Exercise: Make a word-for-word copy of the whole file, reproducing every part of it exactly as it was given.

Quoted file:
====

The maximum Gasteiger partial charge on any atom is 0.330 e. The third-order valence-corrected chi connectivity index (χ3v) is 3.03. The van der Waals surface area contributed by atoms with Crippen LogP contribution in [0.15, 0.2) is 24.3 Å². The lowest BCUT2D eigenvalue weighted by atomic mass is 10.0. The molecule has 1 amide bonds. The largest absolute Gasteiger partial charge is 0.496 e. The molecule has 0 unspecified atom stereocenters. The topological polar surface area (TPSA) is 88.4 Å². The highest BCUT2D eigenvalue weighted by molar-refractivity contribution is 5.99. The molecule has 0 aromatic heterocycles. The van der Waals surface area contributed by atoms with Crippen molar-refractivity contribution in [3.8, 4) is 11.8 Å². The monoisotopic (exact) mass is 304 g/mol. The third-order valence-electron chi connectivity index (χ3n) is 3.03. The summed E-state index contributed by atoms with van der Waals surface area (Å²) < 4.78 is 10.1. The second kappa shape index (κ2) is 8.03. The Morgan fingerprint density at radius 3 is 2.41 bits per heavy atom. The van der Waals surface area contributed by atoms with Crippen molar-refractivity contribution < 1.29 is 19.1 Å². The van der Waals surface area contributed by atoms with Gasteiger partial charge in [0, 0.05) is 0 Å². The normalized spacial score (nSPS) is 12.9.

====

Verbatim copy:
The maximum Gasteiger partial charge on any atom is 0.330 e. The third-order valence-corrected chi connectivity index (χ3v) is 3.03. The van der Waals surface area contributed by atoms with Crippen LogP contribution in [0.15, 0.2) is 24.3 Å². The lowest BCUT2D eigenvalue weighted by atomic mass is 10.0. The molecule has 1 amide bonds. The largest absolute Gasteiger partial charge is 0.496 e. The molecule has 0 unspecified atom stereocenters. The topological polar surface area (TPSA) is 88.4 Å². The highest BCUT2D eigenvalue weighted by molar-refractivity contribution is 5.99. The molecule has 0 aromatic heterocycles. The van der Waals surface area contributed by atoms with Crippen molar-refractivity contribution in [3.8, 4) is 11.8 Å². The monoisotopic (exact) mass is 304 g/mol. The third-order valence-electron chi connectivity index (χ3n) is 3.03. The summed E-state index contributed by atoms with van der Waals surface area (Å²) < 4.78 is 10.1. The second kappa shape index (κ2) is 8.03. The Morgan fingerprint density at radius 3 is 2.41 bits per heavy atom. The van der Waals surface area contributed by atoms with Crippen molar-refractivity contribution < 1.29 is 19.1 Å². The van der Waals surface area contributed by atoms with Gasteiger partial charge in [0, 0.05) is 0 Å². The normalized spacial score (nSPS) is 12.9.